The Real Feel

  • Record Label: Matador
  • Release Date: Oct 20, 2009

Mixed or average reviews - based on 15 Critics

Critic score distribution:
  1. Positive: 4 out of 15
  2. Negative: 0 out of 15
  1. Uncut
    The result is a record that contains the cryptic hooks of Pavement's later work, with a pleasingly breezy '70s AOR feel. [Nov 2009, p.104]
  2. Mojo
    Here, Scott 'Spiral Stairs' Kannberg's music feels more direct and unguarded than might have been expected given the more crafted, at time arch, music that has hallmarked his two groups. [Dec 2009, p. 90]
  3. Spiral Stairs remains a pleasing, if not especially exciting, singer/songwriter and Real Feel showcases both of these sides effectively, rambling on nicely as it strolls through its songs, but never quite getting into any interesting territory.
  4. 60
    For the first solo album under his nom de tune, Scott Kannberg eschews the catchy cacophony of his earlier bands--Pavement and Preston School of Industry--for breezily quirky '70s country-pop and late-'60s psychedelia that's two parts Lindsey Buckingham and one part Roky Erickson.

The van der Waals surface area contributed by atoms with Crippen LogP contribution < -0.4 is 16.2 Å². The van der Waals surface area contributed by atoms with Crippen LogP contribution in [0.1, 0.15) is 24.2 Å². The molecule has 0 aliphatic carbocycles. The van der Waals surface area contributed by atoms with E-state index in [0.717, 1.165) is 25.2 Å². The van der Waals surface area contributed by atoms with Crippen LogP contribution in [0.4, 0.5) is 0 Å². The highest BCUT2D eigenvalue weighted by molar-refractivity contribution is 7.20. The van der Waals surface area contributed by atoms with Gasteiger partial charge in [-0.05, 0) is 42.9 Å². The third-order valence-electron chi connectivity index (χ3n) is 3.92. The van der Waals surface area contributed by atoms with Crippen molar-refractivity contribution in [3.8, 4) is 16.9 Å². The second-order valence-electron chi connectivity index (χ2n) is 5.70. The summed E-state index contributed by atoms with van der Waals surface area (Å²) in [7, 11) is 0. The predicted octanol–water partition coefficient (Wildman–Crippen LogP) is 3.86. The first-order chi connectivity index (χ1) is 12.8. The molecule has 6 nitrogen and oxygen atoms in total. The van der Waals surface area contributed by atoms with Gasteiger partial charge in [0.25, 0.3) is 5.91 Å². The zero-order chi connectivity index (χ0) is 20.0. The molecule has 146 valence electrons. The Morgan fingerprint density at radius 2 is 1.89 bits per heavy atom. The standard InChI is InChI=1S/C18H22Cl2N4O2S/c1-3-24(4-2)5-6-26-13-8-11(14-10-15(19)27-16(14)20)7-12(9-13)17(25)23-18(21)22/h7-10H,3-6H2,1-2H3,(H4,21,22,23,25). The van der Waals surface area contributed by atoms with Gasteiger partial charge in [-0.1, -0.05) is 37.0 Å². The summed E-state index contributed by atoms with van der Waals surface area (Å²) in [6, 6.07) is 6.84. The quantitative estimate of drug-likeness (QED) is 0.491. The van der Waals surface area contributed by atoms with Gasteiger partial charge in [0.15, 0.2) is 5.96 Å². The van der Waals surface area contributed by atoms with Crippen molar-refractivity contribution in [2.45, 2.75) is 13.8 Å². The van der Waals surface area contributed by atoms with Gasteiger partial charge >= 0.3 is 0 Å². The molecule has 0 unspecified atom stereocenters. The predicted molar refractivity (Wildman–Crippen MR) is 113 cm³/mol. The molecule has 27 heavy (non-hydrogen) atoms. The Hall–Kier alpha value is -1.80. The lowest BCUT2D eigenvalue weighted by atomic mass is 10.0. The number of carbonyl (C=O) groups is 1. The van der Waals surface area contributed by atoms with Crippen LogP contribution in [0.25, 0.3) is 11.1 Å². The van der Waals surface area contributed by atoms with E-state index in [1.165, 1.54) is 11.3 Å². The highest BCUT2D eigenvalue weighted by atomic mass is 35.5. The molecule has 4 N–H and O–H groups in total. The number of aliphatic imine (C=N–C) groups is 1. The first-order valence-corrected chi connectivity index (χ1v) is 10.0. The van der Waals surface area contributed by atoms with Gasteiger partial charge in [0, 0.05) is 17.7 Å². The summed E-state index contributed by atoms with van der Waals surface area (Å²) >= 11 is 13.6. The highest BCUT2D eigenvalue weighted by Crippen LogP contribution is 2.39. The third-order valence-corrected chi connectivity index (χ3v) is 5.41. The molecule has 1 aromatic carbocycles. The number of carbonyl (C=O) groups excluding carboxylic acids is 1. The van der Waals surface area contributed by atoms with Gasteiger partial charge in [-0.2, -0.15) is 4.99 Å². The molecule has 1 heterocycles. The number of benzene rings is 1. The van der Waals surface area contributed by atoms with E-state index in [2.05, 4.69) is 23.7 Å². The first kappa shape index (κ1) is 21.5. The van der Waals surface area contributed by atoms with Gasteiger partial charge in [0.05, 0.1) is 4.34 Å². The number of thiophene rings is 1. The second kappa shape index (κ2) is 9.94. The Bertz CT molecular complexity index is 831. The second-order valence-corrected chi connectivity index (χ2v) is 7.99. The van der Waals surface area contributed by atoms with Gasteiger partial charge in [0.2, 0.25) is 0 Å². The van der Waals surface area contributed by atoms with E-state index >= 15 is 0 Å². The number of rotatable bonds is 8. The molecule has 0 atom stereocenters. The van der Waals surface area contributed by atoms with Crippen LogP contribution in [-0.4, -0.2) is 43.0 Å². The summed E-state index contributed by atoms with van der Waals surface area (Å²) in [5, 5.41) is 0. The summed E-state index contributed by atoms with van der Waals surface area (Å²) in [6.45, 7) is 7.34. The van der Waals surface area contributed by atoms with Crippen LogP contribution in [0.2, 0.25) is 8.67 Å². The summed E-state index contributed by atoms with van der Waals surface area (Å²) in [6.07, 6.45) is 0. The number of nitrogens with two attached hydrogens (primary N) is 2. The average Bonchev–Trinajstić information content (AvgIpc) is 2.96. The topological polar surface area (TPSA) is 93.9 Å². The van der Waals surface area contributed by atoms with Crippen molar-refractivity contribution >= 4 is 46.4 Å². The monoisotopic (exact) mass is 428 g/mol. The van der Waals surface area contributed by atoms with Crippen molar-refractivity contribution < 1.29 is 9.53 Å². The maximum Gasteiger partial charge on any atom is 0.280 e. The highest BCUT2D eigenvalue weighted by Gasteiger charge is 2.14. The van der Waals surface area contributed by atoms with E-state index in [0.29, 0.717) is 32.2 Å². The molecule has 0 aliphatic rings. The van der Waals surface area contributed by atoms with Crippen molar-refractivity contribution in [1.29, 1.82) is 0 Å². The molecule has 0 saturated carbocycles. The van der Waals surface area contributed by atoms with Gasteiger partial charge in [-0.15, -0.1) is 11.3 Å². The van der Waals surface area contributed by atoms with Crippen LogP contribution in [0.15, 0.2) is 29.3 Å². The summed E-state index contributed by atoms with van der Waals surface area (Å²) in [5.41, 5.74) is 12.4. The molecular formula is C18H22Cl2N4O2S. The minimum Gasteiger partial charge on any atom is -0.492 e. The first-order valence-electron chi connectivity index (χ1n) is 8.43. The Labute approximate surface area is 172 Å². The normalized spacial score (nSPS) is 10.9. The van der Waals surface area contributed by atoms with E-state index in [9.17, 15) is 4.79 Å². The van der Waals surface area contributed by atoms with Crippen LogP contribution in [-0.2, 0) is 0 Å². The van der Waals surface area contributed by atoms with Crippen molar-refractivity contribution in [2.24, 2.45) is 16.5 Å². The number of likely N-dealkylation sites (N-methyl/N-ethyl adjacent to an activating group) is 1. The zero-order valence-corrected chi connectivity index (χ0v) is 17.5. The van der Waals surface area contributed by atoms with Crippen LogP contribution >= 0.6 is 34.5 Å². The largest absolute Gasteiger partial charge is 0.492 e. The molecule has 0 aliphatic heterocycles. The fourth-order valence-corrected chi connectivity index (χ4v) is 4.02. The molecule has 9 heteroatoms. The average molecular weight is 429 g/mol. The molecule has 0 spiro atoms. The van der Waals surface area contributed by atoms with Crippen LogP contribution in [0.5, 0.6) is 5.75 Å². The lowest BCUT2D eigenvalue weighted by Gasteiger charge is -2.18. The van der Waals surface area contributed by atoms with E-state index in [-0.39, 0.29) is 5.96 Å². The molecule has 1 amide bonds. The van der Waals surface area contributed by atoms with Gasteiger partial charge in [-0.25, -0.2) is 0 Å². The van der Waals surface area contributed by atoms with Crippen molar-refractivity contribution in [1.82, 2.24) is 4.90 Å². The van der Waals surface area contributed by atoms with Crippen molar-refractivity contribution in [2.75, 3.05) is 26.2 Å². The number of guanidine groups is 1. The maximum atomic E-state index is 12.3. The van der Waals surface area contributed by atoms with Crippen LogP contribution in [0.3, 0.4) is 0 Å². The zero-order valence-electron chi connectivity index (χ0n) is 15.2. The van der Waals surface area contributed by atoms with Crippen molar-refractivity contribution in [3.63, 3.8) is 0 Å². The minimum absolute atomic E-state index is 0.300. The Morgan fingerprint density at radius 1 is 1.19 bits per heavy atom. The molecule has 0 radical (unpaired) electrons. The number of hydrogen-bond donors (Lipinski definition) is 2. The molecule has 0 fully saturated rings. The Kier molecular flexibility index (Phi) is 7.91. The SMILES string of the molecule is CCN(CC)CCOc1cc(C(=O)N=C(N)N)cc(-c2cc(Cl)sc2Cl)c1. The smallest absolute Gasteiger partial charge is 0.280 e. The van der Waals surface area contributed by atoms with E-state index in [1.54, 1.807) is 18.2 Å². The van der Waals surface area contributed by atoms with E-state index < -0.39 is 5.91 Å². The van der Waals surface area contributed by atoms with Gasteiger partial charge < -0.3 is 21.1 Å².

5. The Real Feel is a solid step in the right direction, both sonically and lyrically.
  6. The music is a clear step up from his nadir on Monsoon, but it's only a lateral move in terms of quality compared to the first two Preston School releases.
  7. On The Real Feel it seems that he’s buckled slightly under the pressure of having his own full length, with his own space to breathe and experiment, and has instead decided to play it straight down the line.
  8. As Malkmus and Kannberg each find out what kind of musician each one is, the end result is less interesting than when they were in the process of discovering that and were having fun trying out different ideas and really discovering new things together.
  9. The Real Feel really feels stilted overall. There are pretty moments, but little that’s electrifying.
  10. The Pavement member released two full-lengths with Preston School Of Industry earlier this decade, during a relative lull in Pavement-mania; both essentially defined “workmanlike,” and sadly, The Real Feel is no different.
  11. Q Magazine
    Sadly, anybody hoping for Pavement's off-kilter melody and cryptic lyrics will be disappointed. [Dec 2009, p. 126]

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